Tax implications for Canadians selling U.S. property
January 14, 2019
There are a few things Canadians selling their U.S property should be aware of:
1: The 15% holding tax: As a Canadian or a non-resident of the U.S., you are subject to U.S. tax laws when selling your U.S. property. Regardless of the cost of your property, a 15% tax must be paid on the sale price payable under FIRPTA rules (Foreign Investment in Real Property Tax Act of 1980).
Note: The withholding tax paid by Canadians on the sale of property in the U.S. can be reduced by applying for a withholding certificate before transferring the property. You should apply under two conditions: if you expect your U.S. tax liability to be less than 15% of the sale price and you must indicate what amount of tax that should be withheld by the property’s buyer instead of the full 15%.
* If a certificate is filed before a transfer of property, withholding tax may be decreased.
2: File a non-resident U.S. tax return: A U.S. income tax return form 1040 must be filed with IRS reporting a selling price exceeding the original cost.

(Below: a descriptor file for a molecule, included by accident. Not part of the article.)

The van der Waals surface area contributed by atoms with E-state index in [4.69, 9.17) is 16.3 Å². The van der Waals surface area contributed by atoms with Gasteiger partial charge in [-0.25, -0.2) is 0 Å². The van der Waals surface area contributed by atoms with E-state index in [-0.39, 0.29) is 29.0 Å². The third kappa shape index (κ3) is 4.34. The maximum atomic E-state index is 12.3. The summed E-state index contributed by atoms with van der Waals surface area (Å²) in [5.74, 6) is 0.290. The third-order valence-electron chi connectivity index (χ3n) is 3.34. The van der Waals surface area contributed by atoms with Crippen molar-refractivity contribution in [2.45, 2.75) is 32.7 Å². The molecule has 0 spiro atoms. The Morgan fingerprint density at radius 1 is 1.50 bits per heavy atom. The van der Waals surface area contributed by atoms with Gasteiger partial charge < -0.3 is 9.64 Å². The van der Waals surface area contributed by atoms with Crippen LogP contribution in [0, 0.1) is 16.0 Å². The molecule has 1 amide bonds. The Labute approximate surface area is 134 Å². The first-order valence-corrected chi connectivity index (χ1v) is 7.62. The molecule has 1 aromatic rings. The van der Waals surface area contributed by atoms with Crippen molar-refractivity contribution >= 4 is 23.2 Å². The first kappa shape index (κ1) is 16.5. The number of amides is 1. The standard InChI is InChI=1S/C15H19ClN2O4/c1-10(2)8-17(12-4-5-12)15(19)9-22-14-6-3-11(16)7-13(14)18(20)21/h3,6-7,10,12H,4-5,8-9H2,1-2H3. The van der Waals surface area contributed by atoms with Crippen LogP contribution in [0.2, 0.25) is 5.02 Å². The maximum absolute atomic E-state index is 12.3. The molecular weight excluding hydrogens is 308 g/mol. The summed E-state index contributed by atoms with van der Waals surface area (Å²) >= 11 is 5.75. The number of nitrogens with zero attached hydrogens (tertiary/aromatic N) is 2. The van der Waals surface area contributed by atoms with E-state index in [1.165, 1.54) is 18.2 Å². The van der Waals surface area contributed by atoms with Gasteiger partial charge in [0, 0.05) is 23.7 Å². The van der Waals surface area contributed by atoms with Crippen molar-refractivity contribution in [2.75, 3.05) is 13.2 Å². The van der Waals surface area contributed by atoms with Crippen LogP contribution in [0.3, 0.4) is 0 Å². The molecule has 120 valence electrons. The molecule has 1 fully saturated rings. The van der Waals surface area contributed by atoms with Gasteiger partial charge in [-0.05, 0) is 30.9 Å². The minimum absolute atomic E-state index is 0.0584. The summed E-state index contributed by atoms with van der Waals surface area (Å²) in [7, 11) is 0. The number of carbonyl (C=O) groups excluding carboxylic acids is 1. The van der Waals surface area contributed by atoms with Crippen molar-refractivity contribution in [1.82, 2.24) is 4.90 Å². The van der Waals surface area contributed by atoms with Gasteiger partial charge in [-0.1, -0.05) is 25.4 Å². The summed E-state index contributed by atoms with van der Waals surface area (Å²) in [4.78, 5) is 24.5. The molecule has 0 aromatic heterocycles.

3: Long-Term Capital Gain: Long-term capital gains receive favorable tax on properties owned for more than one year prior to the sale. The long-term capital gain is calculated based on your tax bracket. For example, you purchased property in 2010 for $50,000 and sold it 6 years later for $150,000, you’ll be taxed a long-term capital gains tax of 15%.
4: Canadian Income Tax on the Sale of U.S. Property: As a resident of Canada, you are liable to pay tax on your worldwide income including capital gains of U.S. real estate sold calculated in Canadian dollars.
- To avoid double taxation, a foreign tax credit can be claimed on the Canadian tax return on the capital gain realized on the sale of a U.S. property.
In sum, you should always be aware of the cross-border tax implications and keep completed records of any purchase of property and any receipts for capital improvements made therefore the U.S. can be determined much easier in the event of a future sale. Furthermore, apply for a U.S. withholding certificate on the sale of real estate to lower withholding tax. Once the property is sold, don’t forget to file non-resident U.S. tax return to and claim a foreign tax credit to reduce Canadian tax owing. And finally, make sure a U.S. tax return is filled for every disposition of a U.S. property. If you are ever unsure of what steps to take or require any sort of assistance, do not hesitate to contact our top CPAs here at GTA accounting.